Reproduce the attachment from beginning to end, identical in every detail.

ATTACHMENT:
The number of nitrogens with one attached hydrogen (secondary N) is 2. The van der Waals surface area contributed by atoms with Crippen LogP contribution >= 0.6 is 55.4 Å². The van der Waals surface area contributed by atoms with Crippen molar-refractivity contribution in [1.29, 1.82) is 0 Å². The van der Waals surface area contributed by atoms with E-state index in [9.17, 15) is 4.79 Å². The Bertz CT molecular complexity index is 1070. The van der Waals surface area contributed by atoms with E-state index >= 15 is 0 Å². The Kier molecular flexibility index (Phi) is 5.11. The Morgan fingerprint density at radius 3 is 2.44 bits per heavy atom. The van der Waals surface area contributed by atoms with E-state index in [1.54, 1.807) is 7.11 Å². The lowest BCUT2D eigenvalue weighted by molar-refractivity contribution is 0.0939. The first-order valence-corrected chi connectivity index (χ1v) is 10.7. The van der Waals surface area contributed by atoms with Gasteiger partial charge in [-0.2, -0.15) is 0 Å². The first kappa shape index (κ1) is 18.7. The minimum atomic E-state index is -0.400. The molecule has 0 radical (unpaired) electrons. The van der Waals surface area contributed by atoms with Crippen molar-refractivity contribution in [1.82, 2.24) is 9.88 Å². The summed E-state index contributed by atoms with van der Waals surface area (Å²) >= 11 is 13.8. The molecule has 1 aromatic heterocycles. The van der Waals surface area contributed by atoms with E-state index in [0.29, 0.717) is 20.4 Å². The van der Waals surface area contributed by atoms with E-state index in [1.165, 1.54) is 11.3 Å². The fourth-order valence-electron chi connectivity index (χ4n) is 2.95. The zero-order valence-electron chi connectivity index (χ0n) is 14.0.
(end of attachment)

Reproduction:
The number of nitrogens with one attached hydrogen (secondary N) is 2. The van der Waals surface area contributed by atoms with Crippen LogP contribution >= 0.6 is 55.4 Å². The van der Waals surface area contributed by atoms with Crippen molar-refractivity contribution in [1.29, 1.82) is 0 Å². The van der Waals surface area contributed by atoms with E-state index in [9.17, 15) is 4.79 Å². The Bertz CT molecular complexity index is 1070. The van der Waals surface area contributed by atoms with E-state index >= 15 is 0 Å². The Kier molecular flexibility index (Phi) is 5.11. The Morgan fingerprint density at radius 3 is 2.44 bits per heavy atom. The van der Waals surface area contributed by atoms with E-state index in [1.54, 1.807) is 7.11 Å². The lowest BCUT2D eigenvalue weighted by molar-refractivity contribution is 0.0939. The first-order valence-corrected chi connectivity index (χ1v) is 10.7. The van der Waals surface area contributed by atoms with Gasteiger partial charge in [-0.2, -0.15) is 0 Å². The first kappa shape index (κ1) is 18.7. The minimum atomic E-state index is -0.400. The molecule has 0 radical (unpaired) electrons. The van der Waals surface area contributed by atoms with Crippen molar-refractivity contribution in [1.82, 2.24) is 9.88 Å². The summed E-state index contributed by atoms with van der Waals surface area (Å²) >= 11 is 13.8. The molecule has 1 aromatic heterocycles. The van der Waals surface area contributed by atoms with E-state index in [0.29, 0.717) is 20.4 Å². The van der Waals surface area contributed by atoms with E-state index in [1.165, 1.54) is 11.3 Å². The fourth-order valence-electron chi connectivity index (χ4n) is 2.95. The zero-order valence-electron chi connectivity index (χ0n) is 14.0.